Maybe it’s the fact that my hair no longer looks like Medusa’s nest of snakes. Maybe it’s the fact that my trips to the gym happen more like daily than twice a year. Maybe it’s because I’ve learned what I’m good at, what I’m not good at, and that I don’t have to take on every opportunity that falls in my path. And maybe it’s because I try things I’ve never done, just to find out if I can.
For whatever reason, a subtle layer of confidence has grown just inside my skin. When you live in your day-to-day life, though, those small changes go pretty much unnoticed. Happiness, confidence, drive, ambition, opinions – these things build over time. When you step back a bit, they glow like neon against the dull background.
Over the weekend, my cousin married a guy who graduated in my high school class. We are nearing our ten-year reunion, and I have hardly been in touch with anyone from this era of my life. The groom was popular in school, and naturally, so were his groomsmen. I was not. It’s not that I was particularly unpopular. I moved to this small town at the height of junior high, when egos and cliques had already been set in stone. I wasn’t clearly related to anyone, and I was clearly different from everyone. Frustration and bitterness nagged me for a long time – I was alright with being myself, but why wasn’t anyone else alright with me being me?
It occurred to me last Thursday that I would most likely see some of these people at the wedding (especially since half the town was invited). To my surprise, I felt excitement bubble up in me, not the heavy dread I expected.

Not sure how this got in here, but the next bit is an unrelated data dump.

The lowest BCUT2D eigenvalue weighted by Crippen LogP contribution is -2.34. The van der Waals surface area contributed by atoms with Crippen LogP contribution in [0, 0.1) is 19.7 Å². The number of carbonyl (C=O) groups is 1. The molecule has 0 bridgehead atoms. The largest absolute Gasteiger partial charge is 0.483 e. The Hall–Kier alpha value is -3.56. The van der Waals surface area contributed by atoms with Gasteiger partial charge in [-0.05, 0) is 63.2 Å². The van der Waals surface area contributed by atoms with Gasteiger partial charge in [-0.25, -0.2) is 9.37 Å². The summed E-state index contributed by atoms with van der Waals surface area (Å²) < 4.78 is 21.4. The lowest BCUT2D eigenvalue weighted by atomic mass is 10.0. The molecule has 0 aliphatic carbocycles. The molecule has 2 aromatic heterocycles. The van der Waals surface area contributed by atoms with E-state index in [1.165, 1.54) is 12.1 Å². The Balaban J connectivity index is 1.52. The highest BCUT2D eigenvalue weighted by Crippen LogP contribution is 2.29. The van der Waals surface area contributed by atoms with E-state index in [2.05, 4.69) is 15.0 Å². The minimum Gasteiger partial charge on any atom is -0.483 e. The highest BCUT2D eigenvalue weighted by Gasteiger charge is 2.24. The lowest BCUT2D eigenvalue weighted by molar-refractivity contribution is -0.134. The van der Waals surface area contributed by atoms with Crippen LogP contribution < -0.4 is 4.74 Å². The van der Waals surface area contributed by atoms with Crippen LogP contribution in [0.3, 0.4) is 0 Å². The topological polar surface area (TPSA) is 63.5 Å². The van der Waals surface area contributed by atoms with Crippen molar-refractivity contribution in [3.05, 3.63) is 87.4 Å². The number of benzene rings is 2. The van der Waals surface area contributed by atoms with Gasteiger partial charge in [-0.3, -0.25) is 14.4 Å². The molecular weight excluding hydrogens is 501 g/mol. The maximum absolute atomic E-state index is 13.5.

On the arm of my handsome (and extremely talented and smart) husband, I already felt a thousand times different than I did a decade ago. We navigated both the rehearsal dinner and wedding reception comfortably, and had good conversations. It was surreal to talk to people I went to school with, people whose opinions I thought were The Final Word on all things cool. Now that I know how much bigger the world is, I wondered why I ever held them in such high esteem. I also pondered the mystery of a small town’s effect on aging (not so) gracefully. They didn’t look bad, they just looked about ten years older than expected. Also to my surprise, their forever-friendships struck me as sweet and special; back in the day, I felt jealous and annoyed.
Against the background of my past, the subtle changes in me glowed obvious. For the first time in this place, I felt confident and at home in my own skin. I felt no hunger for their approval, and that freed me up to enjoy the weekend.
Whatever my expectations, among them was not the closure I ended up with this weekend. Who knew that a wedding could bring balance to years of frustration with the nuances of small-town life? Not me. It was a small reminder that bitter memories can be reversed, or at least re-balanced. I have changed – is it so surprising that the world I remember is different now, too?
Can any of you relate to these things? Bad experiences, relationships gone wrong, or other things you’d rather forget – then, one day, something happens and you feel closure about it? I’d love to hear your stories.